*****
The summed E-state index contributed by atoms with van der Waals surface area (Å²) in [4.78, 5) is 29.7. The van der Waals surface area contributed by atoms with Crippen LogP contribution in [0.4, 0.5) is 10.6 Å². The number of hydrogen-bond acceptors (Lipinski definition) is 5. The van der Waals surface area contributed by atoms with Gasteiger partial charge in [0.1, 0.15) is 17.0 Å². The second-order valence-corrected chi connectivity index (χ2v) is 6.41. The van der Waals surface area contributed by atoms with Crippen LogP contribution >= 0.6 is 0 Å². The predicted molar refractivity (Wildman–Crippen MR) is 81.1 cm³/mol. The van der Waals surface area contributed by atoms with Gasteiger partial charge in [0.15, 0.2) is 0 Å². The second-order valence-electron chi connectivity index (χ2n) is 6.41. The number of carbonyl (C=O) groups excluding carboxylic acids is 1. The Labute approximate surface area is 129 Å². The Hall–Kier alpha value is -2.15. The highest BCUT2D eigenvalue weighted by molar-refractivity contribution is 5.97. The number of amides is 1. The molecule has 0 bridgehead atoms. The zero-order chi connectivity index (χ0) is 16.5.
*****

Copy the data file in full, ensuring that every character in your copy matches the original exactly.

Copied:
The summed E-state index contributed by atoms with van der Waals surface area (Å²) in [4.78, 5) is 29.7. The van der Waals surface area contributed by atoms with Crippen LogP contribution in [0.4, 0.5) is 10.6 Å². The number of hydrogen-bond acceptors (Lipinski definition) is 5. The van der Waals surface area contributed by atoms with Gasteiger partial charge in [0.1, 0.15) is 17.0 Å². The second-order valence-corrected chi connectivity index (χ2v) is 6.41. The van der Waals surface area contributed by atoms with Crippen LogP contribution >= 0.6 is 0 Å². The predicted molar refractivity (Wildman–Crippen MR) is 81.1 cm³/mol. The van der Waals surface area contributed by atoms with Gasteiger partial charge in [0.15, 0.2) is 0 Å². The second-order valence-electron chi connectivity index (χ2n) is 6.41. The number of carbonyl (C=O) groups excluding carboxylic acids is 1. The Labute approximate surface area is 129 Å². The Hall–Kier alpha value is -2.15. The highest BCUT2D eigenvalue weighted by molar-refractivity contribution is 5.97. The number of amides is 1. The molecule has 0 bridgehead atoms. The zero-order chi connectivity index (χ0) is 16.5.